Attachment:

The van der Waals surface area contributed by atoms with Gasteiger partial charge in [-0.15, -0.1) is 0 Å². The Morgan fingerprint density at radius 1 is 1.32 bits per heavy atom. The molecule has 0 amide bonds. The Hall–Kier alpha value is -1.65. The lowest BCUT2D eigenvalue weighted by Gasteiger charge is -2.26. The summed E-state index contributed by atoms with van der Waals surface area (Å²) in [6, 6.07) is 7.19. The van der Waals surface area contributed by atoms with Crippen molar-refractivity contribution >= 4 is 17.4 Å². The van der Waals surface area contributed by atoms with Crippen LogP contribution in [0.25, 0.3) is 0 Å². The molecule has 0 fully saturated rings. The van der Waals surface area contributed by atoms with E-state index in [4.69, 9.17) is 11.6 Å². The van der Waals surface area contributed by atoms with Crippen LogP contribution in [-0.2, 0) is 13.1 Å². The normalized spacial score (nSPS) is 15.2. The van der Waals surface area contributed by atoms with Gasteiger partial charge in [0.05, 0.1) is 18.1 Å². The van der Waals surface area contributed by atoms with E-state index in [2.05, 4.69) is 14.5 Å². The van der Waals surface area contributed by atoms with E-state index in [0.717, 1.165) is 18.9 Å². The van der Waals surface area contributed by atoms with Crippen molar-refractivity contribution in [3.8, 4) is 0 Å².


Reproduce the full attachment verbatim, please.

The van der Waals surface area contributed by atoms with Gasteiger partial charge in [-0.15, -0.1) is 0 Å². The Morgan fingerprint density at radius 1 is 1.32 bits per heavy atom. The molecule has 0 amide bonds. The Hall–Kier alpha value is -1.65. The lowest BCUT2D eigenvalue weighted by Gasteiger charge is -2.26. The summed E-state index contributed by atoms with van der Waals surface area (Å²) in [6, 6.07) is 7.19. The van der Waals surface area contributed by atoms with Crippen molar-refractivity contribution >= 4 is 17.4 Å². The van der Waals surface area contributed by atoms with Crippen LogP contribution in [0.25, 0.3) is 0 Å². The molecule has 0 fully saturated rings. The van der Waals surface area contributed by atoms with E-state index in [4.69, 9.17) is 11.6 Å². The van der Waals surface area contributed by atoms with Crippen LogP contribution in [-0.2, 0) is 13.1 Å². The normalized spacial score (nSPS) is 15.2. The van der Waals surface area contributed by atoms with Gasteiger partial charge in [0.05, 0.1) is 18.1 Å². The van der Waals surface area contributed by atoms with E-state index in [2.05, 4.69) is 14.5 Å². The van der Waals surface area contributed by atoms with E-state index in [0.717, 1.165) is 18.9 Å². The van der Waals surface area contributed by atoms with Crippen molar-refractivity contribution in [3.8, 4) is 0 Å².